Even more alarming is that when we are even partially sleep deprived we are terrible at estimating the negative impact it has on our performance - much like the drunk driver confident that they can walk straight down the line!

The message is that even small amounts of sleep deprivation starts to add up to have a serious impact on our ability to perform even basic tasks.

Warm ups for work?

Athletes warm up for competition by practising in short, intense bursts the skills that they are going to need, so why not warm up for the most challenging activities at work?

Going into a project brainstorming session – warm up your creative process first with a random object/word association game.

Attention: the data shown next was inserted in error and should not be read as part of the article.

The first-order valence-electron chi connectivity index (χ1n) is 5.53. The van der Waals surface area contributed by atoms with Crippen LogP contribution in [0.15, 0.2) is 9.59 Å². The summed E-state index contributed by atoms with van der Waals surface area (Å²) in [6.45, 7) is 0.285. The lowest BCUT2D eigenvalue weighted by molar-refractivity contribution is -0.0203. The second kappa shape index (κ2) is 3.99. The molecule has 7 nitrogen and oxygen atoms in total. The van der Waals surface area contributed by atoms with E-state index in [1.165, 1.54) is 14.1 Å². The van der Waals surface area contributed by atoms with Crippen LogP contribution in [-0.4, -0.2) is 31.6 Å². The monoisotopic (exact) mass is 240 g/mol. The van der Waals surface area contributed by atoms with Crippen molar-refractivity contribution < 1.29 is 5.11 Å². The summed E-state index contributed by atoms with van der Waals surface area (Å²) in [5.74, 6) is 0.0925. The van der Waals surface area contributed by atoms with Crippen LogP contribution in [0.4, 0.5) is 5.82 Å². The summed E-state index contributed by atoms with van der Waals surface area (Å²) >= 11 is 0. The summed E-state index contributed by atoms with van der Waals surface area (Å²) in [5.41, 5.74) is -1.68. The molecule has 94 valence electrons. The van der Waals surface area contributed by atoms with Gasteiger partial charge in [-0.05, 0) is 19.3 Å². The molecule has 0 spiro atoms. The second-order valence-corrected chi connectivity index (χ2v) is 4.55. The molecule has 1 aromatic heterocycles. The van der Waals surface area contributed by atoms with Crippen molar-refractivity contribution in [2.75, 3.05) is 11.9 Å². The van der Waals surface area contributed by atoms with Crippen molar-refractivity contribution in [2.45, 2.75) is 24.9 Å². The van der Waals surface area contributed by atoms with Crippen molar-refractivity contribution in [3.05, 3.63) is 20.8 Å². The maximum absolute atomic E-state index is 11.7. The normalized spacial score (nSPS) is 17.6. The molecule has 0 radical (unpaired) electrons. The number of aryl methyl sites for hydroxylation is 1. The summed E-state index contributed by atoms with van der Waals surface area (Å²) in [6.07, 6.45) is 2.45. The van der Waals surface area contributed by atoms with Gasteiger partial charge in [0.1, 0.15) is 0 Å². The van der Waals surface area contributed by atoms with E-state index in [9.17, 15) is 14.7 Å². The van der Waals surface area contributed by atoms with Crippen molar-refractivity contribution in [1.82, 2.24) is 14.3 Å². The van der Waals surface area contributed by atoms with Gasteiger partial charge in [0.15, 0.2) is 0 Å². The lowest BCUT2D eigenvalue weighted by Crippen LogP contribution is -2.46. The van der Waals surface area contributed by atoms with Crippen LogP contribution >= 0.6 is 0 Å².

Decision making meeting – perform some fast complex decision-making tasks.

Coaching a colleague – clear your ‘stuff’ first, tune in to the environment around you, sharpen your listening skills.

The trick is to take you away from what you were doing before and get your brain re-familiarised with the skill you going to ask it to perform.

Which bus are you on?

When considering great organisations approach to hiring, Jim Collins talks about getting the right people on the bus and then figuring out which seats to sit them in.

Recently, an acquaintance of mine was hired for a ‘bus’ and spent some time with his new boss trying to figure out which seat was the best one for him and the team. But it turned out that actually he had got on the wrong bus. There was nothing wrong with it; a well-maintained bus, the right people on it, going somewhere cool. But it wasn’t going where he wanted to go.

What I admire was the conversation that quickly followed leading to my acquaintance hopping off the bus and finding one going to where he really wanted to go.